Fresh Perspectives on Mission

Hyaets Community frequently receives calls from folks wanting to visit. This is essential for us, as it provides us with opportunities to connect with old friends, meet some new ones, and most of the time brings willing workers to help out with projects around the neighborhood. Every first-time visit starts with an orientation that introduces people to our community, our neighborhood, and an overview of the work the visitors will be doing and why that work is important. Always included is a statement on how we want visitors to interact with neighbors. In brief, the talk goes like this:

  • The neighbors you will encounter are likely to be rather different than you, in class, race, and family history. They will likely be black and come from situations of generational poverty.
  • The Bible shows that Jesus himself was poor and that God chooses a preferential option for the poor.
  • Therefore, the folks you meet are going to be your teachers. Your job is not to be the presence of Christ today, but instead to meet the presence of Christ and to recognize it in those you encounter. These neighbors will be your teachers about the kingdom of Heaven if you will listen.

I had a chance to give this talk to a church group not too long ago. Immediately after I finished, they were ready to get to work, and wanted to start their work with a prayer. Their leaders prayed, “O God, we just want to thank you for bringing us here today, and we pray that you would help us to be the presence of Jesus to those we meet on these streets that probably don’t know you.” In other words, they prayed for exactly the opposite of what I had spent fifteen minutes asking of them.

Life in Enderly Park has been a training ground for me in unlearning  that perspective on mission. I am learning to see that my neighbors, who are mostly poor and mostly black, are some of the best teachers I can have in learning the way of Jesus.  They certainly do not have all of the answers, but learning to see my neighbors as brother and sister rather than as recipients of my charitable cause represents a shift in doing mission. This is a shift that has been going on for a while – Hyaets Community certainly did not make this up – but that still needs wider adoption throughout the church in America.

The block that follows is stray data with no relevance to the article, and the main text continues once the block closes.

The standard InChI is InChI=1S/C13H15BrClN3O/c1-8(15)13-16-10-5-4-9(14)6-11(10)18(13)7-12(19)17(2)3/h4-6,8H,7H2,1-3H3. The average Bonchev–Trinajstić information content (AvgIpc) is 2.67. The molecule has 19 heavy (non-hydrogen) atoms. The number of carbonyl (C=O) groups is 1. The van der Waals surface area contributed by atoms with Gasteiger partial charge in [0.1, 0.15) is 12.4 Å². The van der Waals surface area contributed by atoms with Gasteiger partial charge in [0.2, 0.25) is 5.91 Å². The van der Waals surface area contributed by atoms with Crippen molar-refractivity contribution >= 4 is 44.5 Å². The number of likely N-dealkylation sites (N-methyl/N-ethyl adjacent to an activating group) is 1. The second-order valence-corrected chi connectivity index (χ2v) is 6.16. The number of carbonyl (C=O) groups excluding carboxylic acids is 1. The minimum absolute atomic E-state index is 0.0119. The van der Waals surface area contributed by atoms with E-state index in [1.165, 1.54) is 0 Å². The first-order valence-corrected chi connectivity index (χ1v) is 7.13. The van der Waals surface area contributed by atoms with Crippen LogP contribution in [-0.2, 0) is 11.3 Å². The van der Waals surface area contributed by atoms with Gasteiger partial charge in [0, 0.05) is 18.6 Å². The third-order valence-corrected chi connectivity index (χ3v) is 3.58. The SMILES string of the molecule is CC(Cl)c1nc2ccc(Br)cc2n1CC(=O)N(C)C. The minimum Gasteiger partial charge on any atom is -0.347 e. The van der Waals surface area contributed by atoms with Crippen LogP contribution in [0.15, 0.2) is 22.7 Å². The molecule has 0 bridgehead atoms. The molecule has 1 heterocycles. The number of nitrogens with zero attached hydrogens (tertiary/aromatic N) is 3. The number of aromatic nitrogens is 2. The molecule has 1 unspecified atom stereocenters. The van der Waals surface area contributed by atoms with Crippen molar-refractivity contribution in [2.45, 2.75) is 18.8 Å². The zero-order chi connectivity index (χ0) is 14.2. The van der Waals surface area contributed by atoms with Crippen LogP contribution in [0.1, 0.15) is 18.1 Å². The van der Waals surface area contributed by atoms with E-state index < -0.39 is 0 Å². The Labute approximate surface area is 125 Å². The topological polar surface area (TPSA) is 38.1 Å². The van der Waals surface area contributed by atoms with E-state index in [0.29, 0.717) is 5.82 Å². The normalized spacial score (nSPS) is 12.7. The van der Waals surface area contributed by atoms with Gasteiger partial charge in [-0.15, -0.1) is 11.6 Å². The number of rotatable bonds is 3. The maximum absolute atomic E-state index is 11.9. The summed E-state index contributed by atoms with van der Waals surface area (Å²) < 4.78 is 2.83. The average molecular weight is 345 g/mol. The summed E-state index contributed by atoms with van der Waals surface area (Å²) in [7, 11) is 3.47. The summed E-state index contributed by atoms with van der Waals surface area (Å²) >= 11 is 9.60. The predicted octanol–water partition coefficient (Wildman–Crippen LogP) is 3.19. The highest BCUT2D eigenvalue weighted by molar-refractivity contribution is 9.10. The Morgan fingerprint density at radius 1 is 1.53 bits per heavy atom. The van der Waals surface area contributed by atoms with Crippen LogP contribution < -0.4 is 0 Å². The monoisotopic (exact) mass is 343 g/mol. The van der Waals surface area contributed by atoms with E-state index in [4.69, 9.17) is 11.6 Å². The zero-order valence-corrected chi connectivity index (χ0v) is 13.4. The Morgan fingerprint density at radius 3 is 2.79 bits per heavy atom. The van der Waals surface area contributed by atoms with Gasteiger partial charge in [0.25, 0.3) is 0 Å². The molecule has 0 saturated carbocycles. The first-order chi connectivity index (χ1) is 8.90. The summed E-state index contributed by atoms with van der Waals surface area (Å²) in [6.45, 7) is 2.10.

I left that workday with the group a little frustrated and disappointed that it was nearly instantaneous for them to fall back into their usual perspective on mission. But perspectives don’t change after a single conversation. That did not happen for me, and I cannot expect it to for our visitors. I do hope that life together with our neighbors on Tuckaseegee Road can be so appealing, so interesting, and so doggedly faithful in both making and becoming disciples that people will pay attention when they visit. I’m having the time of my life with my neighbors, and we are all being converted to the way of Jesus a little more each day. I think that is Good News worth sharing.

This article by Greg Jarrell was originally published on the Associated Baptist Press website: